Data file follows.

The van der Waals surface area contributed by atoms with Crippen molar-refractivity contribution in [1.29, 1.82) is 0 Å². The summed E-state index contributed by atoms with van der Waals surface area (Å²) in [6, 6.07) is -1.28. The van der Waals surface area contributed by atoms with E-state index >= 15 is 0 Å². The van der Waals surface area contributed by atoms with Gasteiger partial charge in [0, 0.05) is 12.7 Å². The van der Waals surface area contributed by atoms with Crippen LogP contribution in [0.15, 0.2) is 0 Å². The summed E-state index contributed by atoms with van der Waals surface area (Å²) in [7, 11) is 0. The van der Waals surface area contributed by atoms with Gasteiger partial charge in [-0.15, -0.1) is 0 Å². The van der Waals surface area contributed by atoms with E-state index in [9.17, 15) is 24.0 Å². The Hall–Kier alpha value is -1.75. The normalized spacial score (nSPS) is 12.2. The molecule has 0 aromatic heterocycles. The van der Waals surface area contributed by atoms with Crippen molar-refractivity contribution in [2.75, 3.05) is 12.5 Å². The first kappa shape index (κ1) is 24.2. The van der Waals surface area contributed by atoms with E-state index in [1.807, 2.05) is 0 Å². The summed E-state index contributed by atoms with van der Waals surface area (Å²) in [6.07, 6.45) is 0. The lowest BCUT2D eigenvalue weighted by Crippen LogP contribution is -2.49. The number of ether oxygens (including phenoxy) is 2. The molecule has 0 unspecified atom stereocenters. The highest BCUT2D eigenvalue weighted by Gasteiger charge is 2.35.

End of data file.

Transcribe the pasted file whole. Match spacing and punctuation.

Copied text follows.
The van der Waals surface area contributed by atoms with Crippen molar-refractivity contribution in [1.29, 1.82) is 0 Å². The summed E-state index contributed by atoms with van der Waals surface area (Å²) in [6, 6.07) is -1.28. The van der Waals surface area contributed by atoms with E-state index >= 15 is 0 Å². The van der Waals surface area contributed by atoms with Gasteiger partial charge in [0, 0.05) is 12.7 Å². The van der Waals surface area contributed by atoms with Crippen LogP contribution in [0.15, 0.2) is 0 Å². The summed E-state index contributed by atoms with van der Waals surface area (Å²) in [7, 11) is 0. The van der Waals surface area contributed by atoms with Gasteiger partial charge in [-0.15, -0.1) is 0 Å². The van der Waals surface area contributed by atoms with E-state index in [9.17, 15) is 24.0 Å². The Hall–Kier alpha value is -1.75. The normalized spacial score (nSPS) is 12.2. The molecule has 0 aromatic heterocycles. The van der Waals surface area contributed by atoms with Crippen molar-refractivity contribution in [2.75, 3.05) is 12.5 Å². The first kappa shape index (κ1) is 24.2. The van der Waals surface area contributed by atoms with E-state index in [1.807, 2.05) is 0 Å². The summed E-state index contributed by atoms with van der Waals surface area (Å²) in [6.07, 6.45) is 0. The lowest BCUT2D eigenvalue weighted by Crippen LogP contribution is -2.49. The number of ether oxygens (including phenoxy) is 2. The molecule has 0 unspecified atom stereocenters. The highest BCUT2D eigenvalue weighted by Gasteiger charge is 2.35.